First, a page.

British Muslims are turning to extremism because they do not see themselves represented as heroes on screen, according to the actor Riz Ahmed.
In a speech at the House of Commons, Ahmed said: “When we fail to represent, people switch off. They switch off their telly, they switch off at the ballot box. They retreat to fringe narratives, which are sometimes very dangerous.
“In the mind of the Isis recruit, he’s a version of James Bond, right? Everyone thinks they’re the good guy. Have you seen some of the Isis propaganda videos? They’re cut like action movies. Where’s the counter-narrative? Where are we telling these kids that they can be heroes in our stories?”
Delivering the Channel 4 Diversity Lecture to an audience that included the Culture Minister, Matt Hancock, Ahmed recalled growing up in Wembley, north west London, with his family. “I remember when they’d be watching TV downstairs in the lounge, I’d be upstairs and all of a sudden I’d hear one of them call out, ‘Asian!’
“I’d pause my game and run downstairs just to go and look at Sanjeev Bhaskar on Goodness Gracious Me, Meera Syal in Bhaji on the Beach, Parminder Nagra in Bend It Like Beckham, Jimi Mistry in East is East.
“If you’re used to seeing yourself reflected in culture, I really want you to take a minute to understand how much it means to someone who doesn’t see themselves reflected back. Every time you see yourself in a magazine or on a billboard, TV, film, it’s a message that you matter, that you’re part of the national story, that you’re valued. You feel represented.”
Black and minority ethnic people feel alienated because so much of Britain’s “national story” is white - from the way history is taught in schools to the glut of all-white period dramas on television, said Ahmed, seen most recently in the Star Wars prequel Rogue One and the Sky Atlantic/HBO drama The Night Of.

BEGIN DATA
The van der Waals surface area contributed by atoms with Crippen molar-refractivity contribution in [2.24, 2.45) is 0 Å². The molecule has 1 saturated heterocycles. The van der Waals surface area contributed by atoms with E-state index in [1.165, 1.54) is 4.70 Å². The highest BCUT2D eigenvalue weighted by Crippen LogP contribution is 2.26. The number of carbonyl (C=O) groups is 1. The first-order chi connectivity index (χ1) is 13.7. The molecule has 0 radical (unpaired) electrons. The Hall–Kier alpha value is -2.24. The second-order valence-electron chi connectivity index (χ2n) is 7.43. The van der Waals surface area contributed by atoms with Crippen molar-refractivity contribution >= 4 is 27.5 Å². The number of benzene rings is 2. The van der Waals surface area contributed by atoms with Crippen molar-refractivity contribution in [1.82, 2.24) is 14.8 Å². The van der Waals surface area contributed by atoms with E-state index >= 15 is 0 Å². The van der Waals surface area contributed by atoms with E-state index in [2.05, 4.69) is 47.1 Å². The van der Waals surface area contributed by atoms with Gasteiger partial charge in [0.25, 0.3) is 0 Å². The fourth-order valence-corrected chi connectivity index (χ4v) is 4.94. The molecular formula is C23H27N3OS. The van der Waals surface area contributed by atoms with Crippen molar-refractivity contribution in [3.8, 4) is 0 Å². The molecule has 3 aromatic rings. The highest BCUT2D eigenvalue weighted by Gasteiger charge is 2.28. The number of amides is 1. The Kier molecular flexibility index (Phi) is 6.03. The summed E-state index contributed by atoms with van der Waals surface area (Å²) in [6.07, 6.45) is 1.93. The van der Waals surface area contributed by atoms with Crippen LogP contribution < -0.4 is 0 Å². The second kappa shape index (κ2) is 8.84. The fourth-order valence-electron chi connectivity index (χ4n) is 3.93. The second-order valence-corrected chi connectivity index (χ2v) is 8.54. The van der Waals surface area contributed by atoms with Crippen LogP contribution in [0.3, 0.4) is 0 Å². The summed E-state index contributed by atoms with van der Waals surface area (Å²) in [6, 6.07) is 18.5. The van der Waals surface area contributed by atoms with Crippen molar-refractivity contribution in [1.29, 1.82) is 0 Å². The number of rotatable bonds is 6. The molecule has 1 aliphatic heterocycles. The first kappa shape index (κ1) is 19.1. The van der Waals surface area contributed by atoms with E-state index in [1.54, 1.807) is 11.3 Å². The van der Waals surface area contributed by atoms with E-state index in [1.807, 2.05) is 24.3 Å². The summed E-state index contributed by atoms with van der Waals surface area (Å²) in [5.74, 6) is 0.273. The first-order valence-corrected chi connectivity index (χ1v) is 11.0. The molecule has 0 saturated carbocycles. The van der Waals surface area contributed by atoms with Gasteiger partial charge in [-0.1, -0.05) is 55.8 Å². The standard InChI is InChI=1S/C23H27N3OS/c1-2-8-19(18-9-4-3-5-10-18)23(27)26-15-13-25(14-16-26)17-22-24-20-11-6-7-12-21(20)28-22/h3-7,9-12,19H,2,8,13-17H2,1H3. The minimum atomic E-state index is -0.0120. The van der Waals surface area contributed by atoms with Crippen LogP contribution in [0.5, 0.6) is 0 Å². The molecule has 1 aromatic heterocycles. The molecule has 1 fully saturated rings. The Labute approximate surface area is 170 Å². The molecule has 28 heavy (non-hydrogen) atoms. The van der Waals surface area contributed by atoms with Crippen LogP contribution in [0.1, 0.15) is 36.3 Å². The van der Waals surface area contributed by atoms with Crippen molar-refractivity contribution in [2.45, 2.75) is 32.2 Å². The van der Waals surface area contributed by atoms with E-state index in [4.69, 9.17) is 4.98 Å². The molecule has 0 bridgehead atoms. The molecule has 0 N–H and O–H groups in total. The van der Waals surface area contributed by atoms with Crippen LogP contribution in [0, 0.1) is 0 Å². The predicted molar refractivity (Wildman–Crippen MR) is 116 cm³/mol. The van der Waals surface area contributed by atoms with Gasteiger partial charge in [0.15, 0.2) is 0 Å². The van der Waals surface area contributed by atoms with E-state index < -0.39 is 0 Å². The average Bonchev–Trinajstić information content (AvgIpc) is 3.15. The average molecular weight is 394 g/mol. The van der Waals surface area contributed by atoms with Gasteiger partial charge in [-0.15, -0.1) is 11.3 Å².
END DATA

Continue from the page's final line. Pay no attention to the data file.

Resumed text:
“What people are looking for is a message that they belong. That they are part of something, that they are seen and heard and valued. They want to feel represented.
“If we don’t step up and tell a representative story, we’re going to start losing people to other stories. We’re going to start losing British teenagers so the next chapter in their lives is written by Isis in Syria. We’re going to start losing MPs like Jo Cox, who are murdered in the street because we’ve been sold a story that’s so narrow about who we are and who we’ve been and who we should be.
“In the 1930s we had a very similar situation to what we have today: political polarisation, economic disenfranchisement after a big financial crash, rising inequality, systematic scapegoating of certain minorities. What’s at stake here is whether or not we will move forwards together or whether we will leave people behind.”
Ahmed began his film career in The Road To Guantanamo and Film4’s Four Lions, and went on to critical acclaim in The Reluctant Fundamentalist and Nightcrawler. His performance in The Night Of earned him a Golden Globe nomination. But like other BAME actors, including Idris Elba and David Oyelowo, he has found more opportunities in the US.
“We end up going to America to find work,” he said. “I meet producers and directors here, I think they’re being honest when they say they want to work with me but ‘we don’t have anything for you, all our stories are set in Cornwall in the 1600s’.
“It’s weird because Asians are such a big proportion of the population here. Asian doesn’t even mean people that look like me in America. When I say I’m Asian they look at me, see I’m not Chinese and think I’m crazy. But it takes American remakes of British shows to cast someone like me.”
Ahmed said the government must step in to increase representation in the creative industries, citing figures showing that only 1.5 per cent of TV drama directors are from BAME backgrounds.
He added: “Sometimes it’s very easy to look at the screen and say, ‘Oh, look! It’s changed so much! There’s Riz, there’s Idris, there’s Michaela Cole in Chewing Gum… but these examples are often prominent because they are the exception that proves the rule.
“I’m getting on a plane to LA to attend the Star Wars premiere and I still get that second search before I get on the plane.” He had the surreal experience “of being asked for a selfie by someone who’s swabbing you for explosives”.
Ahmed said he had no political ambitions but joked that "as a Muslim socialist creative type, I can't rule out a leadership bid for UKIP. These are topsy-turvy political times."